Computational vs Biological Thinking (Man / Machine XII)

Computational vs Biological Thinking (Man / Machine XII)

Our study of thinking has so far been characterised by a need to formalize thinking. Ever since Boole’s “Laws of Thought” the underlying assumption and metaphor for thinking has been mathematical or physical – even mechanical and always binary. Logic has been elevated to the position of pure thought, and we have even succumbed to thinking that is we deviate from logic or mathematics in our thinking, then that is a sign that our thinking is flawed and biased.

There is great value to this line of study and investigation. It allows us to test our own thinking in a model and evaluate it from the perspective of a formal model for thinking. But there is also a risk associated with this project, a risk that may become more troubling as our surrounding world becomes more complex, and it is this: that we neglect the study of biological thinking.

One way of framing this problem is to say that we have two different models of thinking: computational and biological; the computational is mathematical and follows the rules of logic – and the biological is different, it forces us to ask things about how we think that are assumed in computational thinking.

Let’s take a very simple example – the so-called conjunction fallacy. The simplest rendition of this fallacy is a case often called “Linda the bank teller”.

This is the standard case:

Linda is 31 years old, single, outspoken, and very bright. She majored in philosophy. As a student, she was deeply concerned with issues of discrimination and social justice, and also participated in anti-nuclear demonstrations.

Which is more probable?

Linda is a bank teller.

Linda is a bank teller and is active in the feminist movement.

https://en.wikipedia.org/wiki/Conjunction_fallacy

What computational thinking tells us is that the first proposition is always more probable than the second. It follows from the fact that the probability p is always bigger than the probability p x q if either probability is less than 1.

Yet, a surprising amount of people seem to think that it is more likely that Linda is a bank teller and active in the feminist movement. Are they wrong? Or are they just thinking in a different mode?

We could argue that they are simply chunking the world differently. The assumption underlying computational thinking is that it is possible to formalize the world into single statement propositions and that these formalizations are obvious. We thus take the second statement to be a compound statement – p AND q – and so we end up saying that it is necessarily less probable than just p. But we could challenge that and simply say that the second proposition is as elementary as the first.

What is at stake here is the idea of atomistic propositions or elementary statements. Underlying the idea of formalized propositions is the idea that there is a hierarchy of statements or propositions starting from “single fact”-propositions like “Linda is a bank teller” and moving on to more complex compound propositions like “Linda is a bank teller AND active in the feminist movement”.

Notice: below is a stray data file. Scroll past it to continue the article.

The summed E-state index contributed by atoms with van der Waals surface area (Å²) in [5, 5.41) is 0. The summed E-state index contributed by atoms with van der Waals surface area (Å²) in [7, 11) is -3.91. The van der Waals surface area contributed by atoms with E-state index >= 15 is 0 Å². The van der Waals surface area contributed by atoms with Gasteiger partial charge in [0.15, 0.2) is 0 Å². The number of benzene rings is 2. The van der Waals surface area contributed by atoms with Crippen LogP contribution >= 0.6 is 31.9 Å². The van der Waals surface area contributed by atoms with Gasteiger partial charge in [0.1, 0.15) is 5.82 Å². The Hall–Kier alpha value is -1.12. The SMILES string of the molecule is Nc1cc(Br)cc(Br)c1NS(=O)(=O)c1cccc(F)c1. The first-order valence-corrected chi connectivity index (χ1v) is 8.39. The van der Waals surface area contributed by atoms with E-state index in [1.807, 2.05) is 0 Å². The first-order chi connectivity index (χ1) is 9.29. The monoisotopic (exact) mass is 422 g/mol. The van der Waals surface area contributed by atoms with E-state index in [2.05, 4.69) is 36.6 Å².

Computational thinking chunks the world this way, but biological thinking does not. One way to think about it is to say that for computational thinking a proposition is a statement about the state of affairs in the world for a single variable, whereas for biological thinking it is a statement about the state of affairs for multiple related variables that are not separable nor possible to chunk into individuals.

What sets up the state space we are asked to predict is the premises, and they define the state space we are asked to predict as one that contains facts about someones activism. The premises determine the chunking of the state space, and the proposition “Linda is a bank teller and active in the feminist movement” is a singular, elementary proposition in the state space set up by the premises — not a compound statement.

What we must challenge here is the idea that chunking state spaces into elementary propositions is the same as chunking them into the smallest possible propositions. For computational thinking this holds true – but not for biological thinking.

The result of this line of arguing is intriguing: it suggests that what is commonly identified as a bias here is in fact just a bias if you assume that computational thinking is the ideal to which we are all to be held — but that in itself is a value proposition. Why is one way of chunking the state space better than another?

Another version of this argument is to say that the premises set up a proposition chunk that contains a statement about activism, so that the suppressed second part of “Linda is a bank teller” is “and NOT active in the feminist movement” and cannot be excluded. That you do not write it out does not mean that the chunk does not automatically contain a statement about that as the second chunk and the premises set that up as the natural chunking of the state space we are asked to predict.

The real failure, then, is to assume that “Linda is a bank teller” is the most probable statement – and that is not a failure of bias as such, but an interesting kind of thinking frame failure; the inability to move away from computational thinking instilled through study and application.

It is well-known that economists become more rational than others, that they are infected with mathematical rationality through study. Maybe there is this larger distortion in psychology where tests are infected with computational thinking? Are there other biases that are just examples of being unable to move from the biological frame of thinking?

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